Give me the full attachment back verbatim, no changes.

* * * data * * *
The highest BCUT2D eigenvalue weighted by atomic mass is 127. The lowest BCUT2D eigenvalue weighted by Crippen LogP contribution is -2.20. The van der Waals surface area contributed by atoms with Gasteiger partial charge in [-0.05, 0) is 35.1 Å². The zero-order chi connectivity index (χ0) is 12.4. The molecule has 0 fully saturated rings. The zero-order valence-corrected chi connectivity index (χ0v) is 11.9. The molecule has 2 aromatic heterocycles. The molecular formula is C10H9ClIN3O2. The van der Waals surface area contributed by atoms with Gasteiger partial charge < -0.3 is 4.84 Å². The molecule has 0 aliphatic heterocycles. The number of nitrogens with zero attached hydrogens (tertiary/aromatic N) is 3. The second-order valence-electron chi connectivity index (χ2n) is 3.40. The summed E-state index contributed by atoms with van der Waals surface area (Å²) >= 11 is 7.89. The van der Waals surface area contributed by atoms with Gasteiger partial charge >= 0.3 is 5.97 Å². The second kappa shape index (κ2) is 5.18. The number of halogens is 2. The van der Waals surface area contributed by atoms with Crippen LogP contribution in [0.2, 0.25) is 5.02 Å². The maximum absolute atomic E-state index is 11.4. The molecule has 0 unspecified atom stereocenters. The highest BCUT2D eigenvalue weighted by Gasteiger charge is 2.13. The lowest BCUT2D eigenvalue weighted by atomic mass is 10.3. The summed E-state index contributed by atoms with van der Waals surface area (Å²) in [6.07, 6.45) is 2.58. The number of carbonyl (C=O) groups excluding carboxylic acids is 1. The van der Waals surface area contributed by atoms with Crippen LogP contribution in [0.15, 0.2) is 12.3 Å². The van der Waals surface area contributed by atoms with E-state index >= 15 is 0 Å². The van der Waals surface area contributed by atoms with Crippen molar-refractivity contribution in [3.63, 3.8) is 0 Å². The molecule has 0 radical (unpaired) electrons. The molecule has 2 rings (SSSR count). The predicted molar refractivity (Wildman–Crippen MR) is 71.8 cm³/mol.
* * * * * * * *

The highest BCUT2D eigenvalue weighted by atomic mass is 127. The lowest BCUT2D eigenvalue weighted by Crippen LogP contribution is -2.20. The van der Waals surface area contributed by atoms with Gasteiger partial charge in [-0.05, 0) is 35.1 Å². The zero-order chi connectivity index (χ0) is 12.4. The molecule has 0 fully saturated rings. The zero-order valence-corrected chi connectivity index (χ0v) is 11.9. The molecule has 2 aromatic heterocycles. The molecular formula is C10H9ClIN3O2. The van der Waals surface area contributed by atoms with Gasteiger partial charge < -0.3 is 4.84 Å². The molecule has 0 aliphatic heterocycles. The number of nitrogens with zero attached hydrogens (tertiary/aromatic N) is 3. The second-order valence-electron chi connectivity index (χ2n) is 3.40. The summed E-state index contributed by atoms with van der Waals surface area (Å²) >= 11 is 7.89. The van der Waals surface area contributed by atoms with Gasteiger partial charge >= 0.3 is 5.97 Å². The second kappa shape index (κ2) is 5.18. The number of halogens is 2. The van der Waals surface area contributed by atoms with Crippen LogP contribution in [0.2, 0.25) is 5.02 Å². The maximum absolute atomic E-state index is 11.4. The molecule has 0 unspecified atom stereocenters. The highest BCUT2D eigenvalue weighted by Gasteiger charge is 2.13. The lowest BCUT2D eigenvalue weighted by atomic mass is 10.3. The summed E-state index contributed by atoms with van der Waals surface area (Å²) in [6.07, 6.45) is 2.58. The number of carbonyl (C=O) groups excluding carboxylic acids is 1. The van der Waals surface area contributed by atoms with Crippen LogP contribution in [0.15, 0.2) is 12.3 Å². The van der Waals surface area contributed by atoms with E-state index >= 15 is 0 Å². The van der Waals surface area contributed by atoms with Crippen molar-refractivity contribution in [3.63, 3.8) is 0 Å². The molecule has 0 radical (unpaired) electrons. The molecule has 2 rings (SSSR count). The predicted molar refractivity (Wildman–Crippen MR) is 71.8 cm³/mol.